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World Health Organization WHO  (2023)    C_WHO

Human schistosomiasis is caused mainly by 3 schistosome species: Schistosoma haematobium, S. mansoni and S. japonicum. S. guineensis, S. intercalatum and S. mekongi have a highly localized distribution in Central Africa and along the Mekong River in South-East Asia, respectively. Soil-transmitted helminthiases (STH) are infections caused by 4 parasite species: Ascaris lumbricoides, Trichuris trichiura, Ancylostoma duodenale and Necator americanus. The 2 latter species are indistinguishable microscopically and are usually reported together as “hookworms”. Schistosomiasis and STH are neglected tropical diseases (NTDs) and are transmitted mainly in areas with poor access to clean water and sanitation. The presence of an intermediate snail host in water is essential to allow Schistosoma to complete their life cycle. Schistosomiasis and STH can cause significant morbidity, including anaemia, nutritional disturbances and, in the case of schistosomiasis, granuloma, organ pathology and cancer, and an increased risk of acquisition of HIV. In women, urogenital schistosomiasis may cause vaginal bleeding, pain during sexual intercourse and nodules in the vulva, now described as female genital schistosomiasis. Groups at risk for STH and schistosomiasis are those in need of micronutrients: preschool-aged children (pre-SAC, 1–4 years of age), school-aged children (SAC, 5–14 years), women of reproductive age (WRA) and, in addition for schistosomiasis adult and entire communities in high-risk areas

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Lemosa, M.; Fançonya, C.; Moura, S. et al The royal society of tropical medicine and hygiene  (2020)    C2

Schistosomiasis and soil-transmitted helminths (STH) infections are major public health problems. We aimed to study the 6-mo impact of mass drug administration with praziquantel and albendazole on urinary schistosomiasis and STH.We examined children (aged 2–15 y) from one hamlet, who provided urine and faeces samples at baseline (n=197), 1 mo (n=102) and 6 mo (n=92); 67 completed the protocol.At baseline, 47/67 (70.1%) children presented Schistosoma haematobium (75.8% in the baseline total sample) and 12/67 (17.9%) with STH (30.5% in the initial sample, p=0.010). Among the children, 47.3% had heavy Schistosoma haematobium infection. The most frequent STH was Trichuris trichiura in 9.0%. We also found Hymenolepis nana (13.2%) and Plasmodium falciparum (9.1%) infections and anaemia (82.1%). One mo after chemotherapy there was a significant (p=0.013) reduction of Schistosoma haematobium prevalence (23.5%) and a high egg reduction rate (86.9%). Considering the sample of 67 children, the mean egg concentration was 498 at baseline, 65 at 1 mo and 252 at 6 mo (p<0.05). We also observed a reduction in STH infections, 50% in Ascaris lumbricoides, 33.3% in T. trichiura and 50% in hookworms. At 6 mo, the prevalence of Schistosoma haematobium (76.1%) was similar to the baseline and the STH reduction was not significant.Longitudinal studies have reported many losses in these settings, but we were able to show that mass drug administration for control of schistosomiasis and STH present low effectiveness, that reinfections occur rapidly and that stand alone anthelmintic therapy is not a sustainable choice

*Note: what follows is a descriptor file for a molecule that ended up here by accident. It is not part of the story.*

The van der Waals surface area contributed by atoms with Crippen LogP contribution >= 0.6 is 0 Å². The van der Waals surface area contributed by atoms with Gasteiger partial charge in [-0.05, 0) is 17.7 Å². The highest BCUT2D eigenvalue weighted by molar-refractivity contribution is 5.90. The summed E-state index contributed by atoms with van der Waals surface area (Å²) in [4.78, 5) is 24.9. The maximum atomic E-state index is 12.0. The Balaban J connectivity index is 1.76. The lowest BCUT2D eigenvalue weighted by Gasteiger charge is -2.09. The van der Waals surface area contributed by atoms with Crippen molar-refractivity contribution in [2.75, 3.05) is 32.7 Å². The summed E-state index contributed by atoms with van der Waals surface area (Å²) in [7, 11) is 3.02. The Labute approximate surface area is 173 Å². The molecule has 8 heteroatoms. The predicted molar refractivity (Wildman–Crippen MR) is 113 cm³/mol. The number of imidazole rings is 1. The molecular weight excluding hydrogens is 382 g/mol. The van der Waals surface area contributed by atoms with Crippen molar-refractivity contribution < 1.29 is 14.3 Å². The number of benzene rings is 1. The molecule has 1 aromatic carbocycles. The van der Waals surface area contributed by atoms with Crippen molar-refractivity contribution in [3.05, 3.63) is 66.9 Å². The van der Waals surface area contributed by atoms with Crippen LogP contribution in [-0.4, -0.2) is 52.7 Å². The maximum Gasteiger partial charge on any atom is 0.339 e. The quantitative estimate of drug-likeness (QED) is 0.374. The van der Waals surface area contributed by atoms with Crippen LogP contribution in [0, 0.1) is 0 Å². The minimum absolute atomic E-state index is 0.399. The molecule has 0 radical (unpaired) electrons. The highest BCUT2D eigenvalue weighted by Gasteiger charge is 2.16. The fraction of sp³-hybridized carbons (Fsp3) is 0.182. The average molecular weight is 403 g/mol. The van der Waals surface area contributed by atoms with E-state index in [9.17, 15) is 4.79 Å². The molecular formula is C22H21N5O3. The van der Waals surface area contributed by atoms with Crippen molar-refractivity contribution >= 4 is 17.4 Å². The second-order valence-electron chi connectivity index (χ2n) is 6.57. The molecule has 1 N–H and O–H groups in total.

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World Health Organization WHO  (2021)    CC

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World Health Organization WHO  (2014)    C_WHO

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Hoekstra P.T., Casacuberta-Partal M., van Lieshout L. et al  (2020)    C2

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GSA - Global Schistosomiasis Alliance  (2023)    C2

Website last accessed on 31.03.2023

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World Health Organization WHO  (2022)    C_WHO

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JJ Medicine  (2019)    CC

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Roy, S.  (2022)    CC

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Centers for Disease Control and Prevention CDC  (2022)    CC

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57 records

57 records